Livestock owners from small scale farms are most vulnerable for Neglected Zoonotic Diseases (NZD) in developing countries and their risk behavior leads to more intense and complex transmission patterns. Studies in Africa have shown that the underuse of sanitary facilities and the widespread occurrence of free-roaming pigs are the major risk factors for porcine cysticercosis. However the socio-cultural determinants regarding its control remain unclear. We hypothesize that via a bottom-up culture-sensitive approach, innovative control strategies can be developed that are more adapted to the local reality and more sustainable than current interventions.

By assessing the communities’ perceptions, practices and knowledge regarding latrines in a T. solium endemic rural area in Eastern Zambia, we found that more than health, seeking privacy underlies motivation to use latrines or not. The identified taboos related to sanitation practices are in fact explained by the matri- or patrilineal descent and because men are responsible for building latrines, sanitation programs should focus more often on men’s knowledge and beliefs. In order to contribute to breaking the vicious cycle between poverty and poor health among livestock owners in developing countries, disease control strategies should always consider the socio-cultural context.

How Bangladesh turns toilet waste into high-value compost – in pictures

How Bangladesh turns toilet waste into high-value compost – in pictures |Source: The Guardian, Feb 27 2015 |

Scientists in Bangladesh are working on ways to treat toilet waste in rural areas and use it to develop safe, nutritious compost for food crops. Led by the school of civil engineering at Leeds University, the Value at the End of the Sanitation Value-Chain (VESV) project aims to help reduce reliance on imported inorganic fertilisers and provide potential business opportunities for waste transporters and compost producers in a country where access to sanitation is now widespread but challenges of managing waste remain.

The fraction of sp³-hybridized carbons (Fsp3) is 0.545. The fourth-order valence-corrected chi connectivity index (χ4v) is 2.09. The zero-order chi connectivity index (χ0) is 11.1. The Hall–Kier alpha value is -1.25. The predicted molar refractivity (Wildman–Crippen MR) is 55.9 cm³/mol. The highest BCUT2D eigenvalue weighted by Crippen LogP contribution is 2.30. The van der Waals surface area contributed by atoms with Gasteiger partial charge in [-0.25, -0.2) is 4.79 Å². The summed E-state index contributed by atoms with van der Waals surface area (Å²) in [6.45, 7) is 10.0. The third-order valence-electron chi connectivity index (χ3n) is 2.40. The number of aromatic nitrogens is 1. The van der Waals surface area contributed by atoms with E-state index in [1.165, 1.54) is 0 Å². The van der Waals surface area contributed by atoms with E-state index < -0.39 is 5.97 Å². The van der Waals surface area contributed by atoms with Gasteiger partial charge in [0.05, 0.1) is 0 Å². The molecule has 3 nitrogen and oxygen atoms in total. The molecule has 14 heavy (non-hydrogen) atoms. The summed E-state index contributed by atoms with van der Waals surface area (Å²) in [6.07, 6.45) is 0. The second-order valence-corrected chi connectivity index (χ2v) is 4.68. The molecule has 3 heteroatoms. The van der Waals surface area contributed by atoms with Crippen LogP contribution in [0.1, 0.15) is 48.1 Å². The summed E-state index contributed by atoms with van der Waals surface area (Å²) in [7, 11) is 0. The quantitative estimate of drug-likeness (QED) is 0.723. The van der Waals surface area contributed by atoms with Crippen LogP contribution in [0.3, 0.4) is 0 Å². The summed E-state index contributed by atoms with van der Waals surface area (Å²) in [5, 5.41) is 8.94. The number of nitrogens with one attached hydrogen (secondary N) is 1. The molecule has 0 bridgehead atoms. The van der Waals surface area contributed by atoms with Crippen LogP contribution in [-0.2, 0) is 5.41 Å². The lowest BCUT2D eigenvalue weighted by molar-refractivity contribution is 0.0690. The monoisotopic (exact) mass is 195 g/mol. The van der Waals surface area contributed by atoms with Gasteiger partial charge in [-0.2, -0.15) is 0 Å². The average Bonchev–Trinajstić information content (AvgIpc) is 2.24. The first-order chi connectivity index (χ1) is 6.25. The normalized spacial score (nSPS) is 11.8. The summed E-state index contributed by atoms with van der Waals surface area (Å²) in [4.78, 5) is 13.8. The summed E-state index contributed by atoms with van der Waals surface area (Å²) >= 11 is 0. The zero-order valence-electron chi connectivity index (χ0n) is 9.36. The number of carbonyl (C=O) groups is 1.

Farmers tend their cabbage crops in Manikganj district. Bangladesh has benefited from major improvements in rural sanitation with the spread of pit toilets – holes dug in the ground. guardian-sanitation

These bypass the problem of installing sewerage infrastructure in densely populated rural areas, but the challenge is what to do with the waste when the pits are full. If treated carefully, this waste could provide a local source of organic matter and plant nutrients such as nitrogen, potassium and phosphorus. All photographs by Neil Palmer/IWMI.

Feb/March 2015 selected studies on sanitation, hygiene & handwashing

TROPICAL MEDICINE & INTERNATIONAL HEALTH – FEB/MAR 2015

Household-Level Risk Factors for Influenza among Young Children in Dhaka, Bangladesh: A Case-Control Study(Abstract/order)

To identify household-level factors associated with influenza among young children in a crowded community in Dhaka, Bangladesh. Case households were more likely than controls to have crowded (≥4 persons) sleeping areas and cross-ventilated cooking spaces. Case and control households had similar median 24-hour geometric mean PM2.5 concentrations in the cooking and sleeping spaces. Handwashing with soap was practiced infrequently, and was not associated with pediatric influenza in this community. Interventions aimed at crowded households may reduce influenza incidence in young children.

Getting the basic rights – the role of water, sanitation and hygiene in maternal and reproductive health: a conceptual framework. (Full text)
WASH affects the risk of adverse maternal and perinatal health outcomes; these exposures are multiple and overlapping and may be distant from the immediate health outcome. Much of the evidence is weak, based on observational studies and anecdotal evidence, with relatively few systematic reviews. New systematic reviews are required to assess the quality of existing evidence more rigorously, and primary research is required to investigate the magnitude of effects of particular WASH exposures on specific maternal and perinatal outcomes.

LANCET INFECTIOUS DISEASES – FEB 2015

Editorial – Prioritising clean water and sanitation (Free full text but registration required)
Sanitation is the single greatest human achievement with regard to health, yet in much of the world it is underappreciated or inaccessible. Talha Burki investigates. “Currently, the popular approaches to sanitation place a lot of responsibility on individuals and households and not as much on governments”, adds WaterAid’s Yael Velleman. In the UK, it was legislation that led to universal access to improved sanitation. “Ultimately, it was political will and public finance that pushed that drive—I wonder whether we now expect low-income countries to do something we have never done ourselves”, said Velleman. Pollock advocates a return to a health-for-all approach, attending to the building blocks of public health, such as sanitation and nutrition, and directing major investment into infrastructure and monitoring systems. “I can’t understand why we’re prioritising clinical trials in Africa, and not prioritising clean water”, she told The Lancet Infectious Diseases.